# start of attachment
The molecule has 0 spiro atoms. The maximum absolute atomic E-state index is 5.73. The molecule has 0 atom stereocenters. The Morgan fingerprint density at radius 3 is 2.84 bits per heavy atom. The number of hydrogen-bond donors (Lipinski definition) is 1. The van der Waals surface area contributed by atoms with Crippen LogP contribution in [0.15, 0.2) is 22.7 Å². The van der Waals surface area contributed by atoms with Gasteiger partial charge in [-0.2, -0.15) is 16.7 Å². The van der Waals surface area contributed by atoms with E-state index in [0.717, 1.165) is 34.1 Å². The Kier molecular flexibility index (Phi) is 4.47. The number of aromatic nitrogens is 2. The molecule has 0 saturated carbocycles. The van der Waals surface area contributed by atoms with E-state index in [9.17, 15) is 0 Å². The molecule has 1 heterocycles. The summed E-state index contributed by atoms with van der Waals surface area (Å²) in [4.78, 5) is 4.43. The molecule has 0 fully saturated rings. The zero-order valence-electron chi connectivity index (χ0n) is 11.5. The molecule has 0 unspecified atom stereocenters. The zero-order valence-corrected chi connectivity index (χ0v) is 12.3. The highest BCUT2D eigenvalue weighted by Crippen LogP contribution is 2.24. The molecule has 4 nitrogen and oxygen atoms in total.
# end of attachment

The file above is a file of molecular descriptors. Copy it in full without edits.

The molecule has 0 spiro atoms. The maximum absolute atomic E-state index is 5.73. The molecule has 0 atom stereocenters. The Morgan fingerprint density at radius 3 is 2.84 bits per heavy atom. The number of hydrogen-bond donors (Lipinski definition) is 1. The van der Waals surface area contributed by atoms with Crippen LogP contribution in [0.15, 0.2) is 22.7 Å². The van der Waals surface area contributed by atoms with Gasteiger partial charge in [-0.2, -0.15) is 16.7 Å². The van der Waals surface area contributed by atoms with E-state index in [0.717, 1.165) is 34.1 Å². The Kier molecular flexibility index (Phi) is 4.47. The number of aromatic nitrogens is 2. The molecule has 0 saturated carbocycles. The van der Waals surface area contributed by atoms with E-state index in [9.17, 15) is 0 Å². The molecule has 1 heterocycles. The summed E-state index contributed by atoms with van der Waals surface area (Å²) in [4.78, 5) is 4.43. The molecule has 0 fully saturated rings. The zero-order valence-electron chi connectivity index (χ0n) is 11.5. The molecule has 0 unspecified atom stereocenters. The zero-order valence-corrected chi connectivity index (χ0v) is 12.3. The highest BCUT2D eigenvalue weighted by Crippen LogP contribution is 2.24. The molecule has 4 nitrogen and oxygen atoms in total.